All aboard please, photographs by Grant Maiden, Wellington, New Zealand.

I recently had the pleasure of capturing portraits for the Royal Society Te Apārangi, showcasing more clever individuals in the field of science—a job I really enjoy. On this occasion, my focus was on photographing the recipients of the MBIE Science Whitinga Fellowships- aimed at assisting early career researchers.

First up I headed to Waikato to photograph two of the recipients, Dr Paul Brown and Dr Mahroni Owen.

Dr. Owen’s research revolves around the development of a mind-controlled machine—an innovative prosthetic hand that has the potential to significantly enhance the lives of individuals grappling with nervous disorders or amputations. Mahroni says that ‘ Māori and Pasifika are overrepresented in nervous system disorders and diabetes, which leads to lower limb amputation, and I specifically look within my own iwi and te ao Māori for opportunities to help.’

Dr Paul Browns research is based around statistical modelling.

“My Whitinga research is a space time model of certain crimes that are related to one another. With residential burglaries, for instance, there’s a lot of literature on what’s called the ‘near repeat victimisation phenomenon’. Basically, if one place gets hit in a burglary, it’s likely that it will soon be hit again, or surrounding houses and neighbourhoods will be.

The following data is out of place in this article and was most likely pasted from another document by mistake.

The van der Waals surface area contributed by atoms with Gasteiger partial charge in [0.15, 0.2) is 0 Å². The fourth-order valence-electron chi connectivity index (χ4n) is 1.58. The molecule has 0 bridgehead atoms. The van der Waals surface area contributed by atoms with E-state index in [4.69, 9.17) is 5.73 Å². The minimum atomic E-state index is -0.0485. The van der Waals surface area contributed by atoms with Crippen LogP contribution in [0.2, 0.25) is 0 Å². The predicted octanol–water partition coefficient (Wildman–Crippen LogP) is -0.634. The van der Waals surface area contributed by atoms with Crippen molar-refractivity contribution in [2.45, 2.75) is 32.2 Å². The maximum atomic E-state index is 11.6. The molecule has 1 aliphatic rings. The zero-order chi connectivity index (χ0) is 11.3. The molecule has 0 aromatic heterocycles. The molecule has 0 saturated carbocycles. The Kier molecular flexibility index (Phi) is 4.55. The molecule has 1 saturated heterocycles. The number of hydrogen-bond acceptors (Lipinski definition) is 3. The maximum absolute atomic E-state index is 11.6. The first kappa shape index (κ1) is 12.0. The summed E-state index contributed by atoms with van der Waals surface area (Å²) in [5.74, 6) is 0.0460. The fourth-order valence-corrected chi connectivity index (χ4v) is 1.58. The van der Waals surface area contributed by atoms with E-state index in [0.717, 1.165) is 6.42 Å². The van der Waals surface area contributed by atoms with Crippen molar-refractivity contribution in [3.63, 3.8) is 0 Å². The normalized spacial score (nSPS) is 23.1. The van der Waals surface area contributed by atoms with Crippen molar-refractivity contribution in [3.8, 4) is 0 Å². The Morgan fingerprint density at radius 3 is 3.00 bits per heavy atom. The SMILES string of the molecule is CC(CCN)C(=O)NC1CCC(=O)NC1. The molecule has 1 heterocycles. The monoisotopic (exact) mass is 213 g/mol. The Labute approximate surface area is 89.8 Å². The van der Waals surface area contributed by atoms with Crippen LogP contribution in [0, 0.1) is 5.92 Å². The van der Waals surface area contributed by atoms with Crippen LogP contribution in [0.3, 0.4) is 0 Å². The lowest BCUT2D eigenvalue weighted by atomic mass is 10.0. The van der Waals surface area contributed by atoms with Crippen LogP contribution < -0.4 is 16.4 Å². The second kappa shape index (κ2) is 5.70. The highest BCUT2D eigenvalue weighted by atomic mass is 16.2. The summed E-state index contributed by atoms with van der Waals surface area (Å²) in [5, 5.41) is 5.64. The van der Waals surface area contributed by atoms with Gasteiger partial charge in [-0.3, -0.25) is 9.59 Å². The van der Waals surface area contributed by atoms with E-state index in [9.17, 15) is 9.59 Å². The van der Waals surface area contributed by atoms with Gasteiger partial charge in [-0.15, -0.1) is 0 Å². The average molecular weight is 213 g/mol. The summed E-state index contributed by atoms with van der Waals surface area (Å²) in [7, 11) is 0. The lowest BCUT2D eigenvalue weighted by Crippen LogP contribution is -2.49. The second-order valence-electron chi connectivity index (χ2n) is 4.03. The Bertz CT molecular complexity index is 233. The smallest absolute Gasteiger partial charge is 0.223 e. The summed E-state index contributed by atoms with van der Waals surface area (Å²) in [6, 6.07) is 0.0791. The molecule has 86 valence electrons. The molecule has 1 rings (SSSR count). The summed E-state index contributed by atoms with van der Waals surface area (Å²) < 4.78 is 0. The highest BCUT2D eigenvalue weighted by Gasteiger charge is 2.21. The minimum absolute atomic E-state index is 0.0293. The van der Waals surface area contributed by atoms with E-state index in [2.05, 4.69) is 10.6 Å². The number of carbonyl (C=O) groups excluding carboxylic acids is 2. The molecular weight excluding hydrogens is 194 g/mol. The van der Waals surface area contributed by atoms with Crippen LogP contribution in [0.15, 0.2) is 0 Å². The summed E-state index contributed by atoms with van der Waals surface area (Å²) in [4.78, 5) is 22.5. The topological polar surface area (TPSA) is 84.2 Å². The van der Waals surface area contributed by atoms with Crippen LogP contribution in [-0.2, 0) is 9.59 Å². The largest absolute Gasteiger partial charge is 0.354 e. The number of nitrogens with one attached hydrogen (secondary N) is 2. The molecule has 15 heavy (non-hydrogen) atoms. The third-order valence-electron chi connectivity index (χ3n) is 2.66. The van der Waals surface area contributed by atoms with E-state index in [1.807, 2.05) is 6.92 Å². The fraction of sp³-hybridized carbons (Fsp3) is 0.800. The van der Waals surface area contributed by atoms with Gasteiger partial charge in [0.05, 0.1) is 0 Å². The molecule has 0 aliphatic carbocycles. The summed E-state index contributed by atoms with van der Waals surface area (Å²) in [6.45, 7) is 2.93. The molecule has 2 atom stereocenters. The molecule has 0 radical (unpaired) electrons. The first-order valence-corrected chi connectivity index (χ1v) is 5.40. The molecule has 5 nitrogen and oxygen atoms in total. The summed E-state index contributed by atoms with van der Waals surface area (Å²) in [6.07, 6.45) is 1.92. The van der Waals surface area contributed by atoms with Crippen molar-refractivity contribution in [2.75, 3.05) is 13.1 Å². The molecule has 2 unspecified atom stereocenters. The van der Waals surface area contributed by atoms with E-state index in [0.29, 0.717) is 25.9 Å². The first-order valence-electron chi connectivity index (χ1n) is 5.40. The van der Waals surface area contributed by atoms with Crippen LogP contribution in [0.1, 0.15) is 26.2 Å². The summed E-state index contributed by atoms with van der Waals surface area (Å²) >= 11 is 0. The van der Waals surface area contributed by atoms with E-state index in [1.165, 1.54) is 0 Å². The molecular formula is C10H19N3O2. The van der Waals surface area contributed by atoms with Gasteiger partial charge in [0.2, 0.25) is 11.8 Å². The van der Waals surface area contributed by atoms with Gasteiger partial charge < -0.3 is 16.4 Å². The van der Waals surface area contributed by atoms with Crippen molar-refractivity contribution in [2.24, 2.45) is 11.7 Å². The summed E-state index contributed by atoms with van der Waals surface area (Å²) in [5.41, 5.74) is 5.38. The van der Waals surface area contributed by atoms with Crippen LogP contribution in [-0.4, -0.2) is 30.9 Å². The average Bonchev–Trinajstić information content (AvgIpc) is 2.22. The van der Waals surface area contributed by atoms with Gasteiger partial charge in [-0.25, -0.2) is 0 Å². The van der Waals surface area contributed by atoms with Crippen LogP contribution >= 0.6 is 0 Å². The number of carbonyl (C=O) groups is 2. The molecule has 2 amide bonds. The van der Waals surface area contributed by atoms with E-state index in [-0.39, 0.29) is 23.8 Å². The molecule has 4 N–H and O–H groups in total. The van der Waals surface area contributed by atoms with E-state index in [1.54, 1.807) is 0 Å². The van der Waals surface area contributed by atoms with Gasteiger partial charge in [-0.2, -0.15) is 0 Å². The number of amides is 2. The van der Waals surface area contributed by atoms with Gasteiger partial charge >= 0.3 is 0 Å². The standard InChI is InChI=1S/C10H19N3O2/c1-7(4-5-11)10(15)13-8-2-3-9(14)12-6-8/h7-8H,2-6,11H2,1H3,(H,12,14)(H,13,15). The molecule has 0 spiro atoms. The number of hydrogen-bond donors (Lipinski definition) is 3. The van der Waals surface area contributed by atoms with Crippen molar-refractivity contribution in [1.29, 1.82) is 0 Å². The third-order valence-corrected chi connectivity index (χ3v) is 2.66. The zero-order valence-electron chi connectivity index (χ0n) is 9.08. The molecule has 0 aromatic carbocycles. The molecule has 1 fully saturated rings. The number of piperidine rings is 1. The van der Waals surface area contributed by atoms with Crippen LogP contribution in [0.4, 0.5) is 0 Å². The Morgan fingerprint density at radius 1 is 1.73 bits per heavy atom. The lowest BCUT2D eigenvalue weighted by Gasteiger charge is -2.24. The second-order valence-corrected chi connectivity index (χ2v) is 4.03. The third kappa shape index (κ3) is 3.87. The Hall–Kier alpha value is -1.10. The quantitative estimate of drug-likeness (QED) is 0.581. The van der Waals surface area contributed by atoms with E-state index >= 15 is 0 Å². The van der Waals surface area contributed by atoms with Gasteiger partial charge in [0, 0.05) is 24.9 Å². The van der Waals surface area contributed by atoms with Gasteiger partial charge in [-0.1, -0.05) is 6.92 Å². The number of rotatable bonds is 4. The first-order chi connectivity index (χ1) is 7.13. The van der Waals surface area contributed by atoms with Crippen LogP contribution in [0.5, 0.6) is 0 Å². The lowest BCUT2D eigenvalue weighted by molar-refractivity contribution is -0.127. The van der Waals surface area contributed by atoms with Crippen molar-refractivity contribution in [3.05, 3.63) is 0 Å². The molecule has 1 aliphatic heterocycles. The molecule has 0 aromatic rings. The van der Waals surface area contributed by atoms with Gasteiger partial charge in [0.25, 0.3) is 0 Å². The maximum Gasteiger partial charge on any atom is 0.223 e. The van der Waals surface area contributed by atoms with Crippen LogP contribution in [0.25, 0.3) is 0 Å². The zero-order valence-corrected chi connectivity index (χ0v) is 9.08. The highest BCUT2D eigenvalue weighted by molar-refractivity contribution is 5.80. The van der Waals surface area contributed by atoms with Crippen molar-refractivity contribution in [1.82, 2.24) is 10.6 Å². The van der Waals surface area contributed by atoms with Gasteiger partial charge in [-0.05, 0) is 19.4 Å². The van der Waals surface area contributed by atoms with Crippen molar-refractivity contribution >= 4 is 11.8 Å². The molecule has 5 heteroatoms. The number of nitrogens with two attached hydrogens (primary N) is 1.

These kind of models are used overseas, but can lead to problems with over surveillance of certain communities. I hope that the models we’re developing here can avoid the perpetuation of systemic biases, and are used for insights into crime patterns and developing different policing strategies that are more positive in the community”.


Next it was down to the Nelson region to photograph Dr Rebecca Campbell. Her research is about plant disease, particularly European canker in apple, Myrtle rust in Myrtaceae plants, and Xylella fastidiosa.

“My particular focus is the spread of the disease in a spatial area, combining fieldwork, lab work and modelling. You get a lot of understanding from following the process from the ground up – from data collection, to validating and building the models.

And lastly back to Wellington to photograph political scientist Dr Sam Crawley.

Here’s his take on his research project….’My research looks at whether people think climate change is more or less important relative to other things. So, whether issues like health care, education (for people with children), the economy, job security, and the cost of living are more immediate to people than climate change, and what this might mean when it’s time to vote.’


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